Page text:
How should social workers respond to today’s existential triple threat?

Unless we belong to the counter-productive school of reality denial, disease, climate chaos, and war, along with all its horrific effects (we will leave aside, for the moment, political and economic crises, spawning a mounting volume of social unrest) compel an ever-increasing share of our attention. “Stability” is nowhere in sight, “disruption” and “breakdown” appear to be the defining features of current reality and surely of the near- and medium-term future.

So what should social workers (including social work educators) be thinking about, and, ideally, planning around? Here’s a starter set of items offered for reflection and critique.

To begin with the “good news”: The profession of social work embraces (and in its ethically best mode, promotes and advances) the correct vision of the world “as it should be” – a world characterized by equal respect for all and a fundamental equality of persons and culture, by a culture of care dedicated to meeting basic human needs, by an anthropology of social interdependence, by solidarity and peace. This vision, alarmingly rejected by far too many, including so-called national and world “leaders,” needs to be affirmed, frequently and forcefully.

Moreover, the social work skill set (in ideal form, at least) is studded with competencies relevant to addressing “crisis” and “resilience” in one or another form, across the “micro” to “macro” continuum of systems. These competencies – along with the knowledge bases underlying them – from “emotional first aid” to community organizing to policy advocacy and social movement building, likewise should be affirmed and, wherever possible, sharpened and expanded.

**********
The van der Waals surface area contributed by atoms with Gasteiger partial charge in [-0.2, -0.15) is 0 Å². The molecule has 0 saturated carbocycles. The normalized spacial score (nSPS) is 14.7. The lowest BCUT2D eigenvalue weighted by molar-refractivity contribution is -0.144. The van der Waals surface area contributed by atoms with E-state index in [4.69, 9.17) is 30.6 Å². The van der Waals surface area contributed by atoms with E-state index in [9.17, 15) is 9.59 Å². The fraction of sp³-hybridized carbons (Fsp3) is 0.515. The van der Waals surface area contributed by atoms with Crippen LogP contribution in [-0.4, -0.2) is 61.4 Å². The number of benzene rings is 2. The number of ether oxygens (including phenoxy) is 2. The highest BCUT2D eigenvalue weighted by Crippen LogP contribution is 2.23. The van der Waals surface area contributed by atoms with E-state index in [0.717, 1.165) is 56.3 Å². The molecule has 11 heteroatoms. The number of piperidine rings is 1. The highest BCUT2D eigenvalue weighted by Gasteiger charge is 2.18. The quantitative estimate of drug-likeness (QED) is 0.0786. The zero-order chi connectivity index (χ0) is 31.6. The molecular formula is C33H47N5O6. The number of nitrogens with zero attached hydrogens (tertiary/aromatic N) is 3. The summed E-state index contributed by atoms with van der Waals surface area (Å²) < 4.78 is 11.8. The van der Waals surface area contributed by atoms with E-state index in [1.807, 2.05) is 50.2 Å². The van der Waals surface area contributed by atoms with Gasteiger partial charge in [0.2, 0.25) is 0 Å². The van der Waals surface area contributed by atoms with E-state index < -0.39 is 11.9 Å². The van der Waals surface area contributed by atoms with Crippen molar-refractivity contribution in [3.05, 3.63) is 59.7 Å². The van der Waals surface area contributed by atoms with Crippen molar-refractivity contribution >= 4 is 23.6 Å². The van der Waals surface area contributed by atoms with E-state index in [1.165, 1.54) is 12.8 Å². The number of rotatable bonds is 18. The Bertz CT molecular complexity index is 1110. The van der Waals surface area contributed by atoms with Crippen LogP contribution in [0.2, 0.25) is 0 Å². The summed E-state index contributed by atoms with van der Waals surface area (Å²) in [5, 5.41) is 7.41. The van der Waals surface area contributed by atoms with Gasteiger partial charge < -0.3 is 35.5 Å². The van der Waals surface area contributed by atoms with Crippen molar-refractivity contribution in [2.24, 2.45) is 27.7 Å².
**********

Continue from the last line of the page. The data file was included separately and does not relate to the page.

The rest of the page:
On the downside, the profession and its practitioners need to jettison beliefs, mental paradigms, and behaviors mismatched to the new realities, and the sooner the better. Most importantly, educators and practitioners must recognize that our political structures and processes are not rational; all attestations to the contrary, they do not aim in fact to “solve problems,” even when those problems constitute an existential threat to civilization itself. On the contrary, they are subject to forces of a truly irrational economic system and its momentum, and the obsequious service of so-called political leaders to that system and the “perks” that it provides them.

This is the core reason that no quantity of high-quality research or demonstration of evidence can correct our crisis-ridden course. It is the reason that power and ideology (indeed, even mad beliefs and “big lies”) trump seemingly self-evident fact. It is the reason that humanity’s “progress” is not a given, and systems failure is in fact ever more likely. It is the reason that “policy incrementalism” is certain to prove a failing advocacy strategy. It is the reason why “voting,” if not backed by broad-based, values-driven, and ideologically coherent social movements, will never be enough to install effective leadership.

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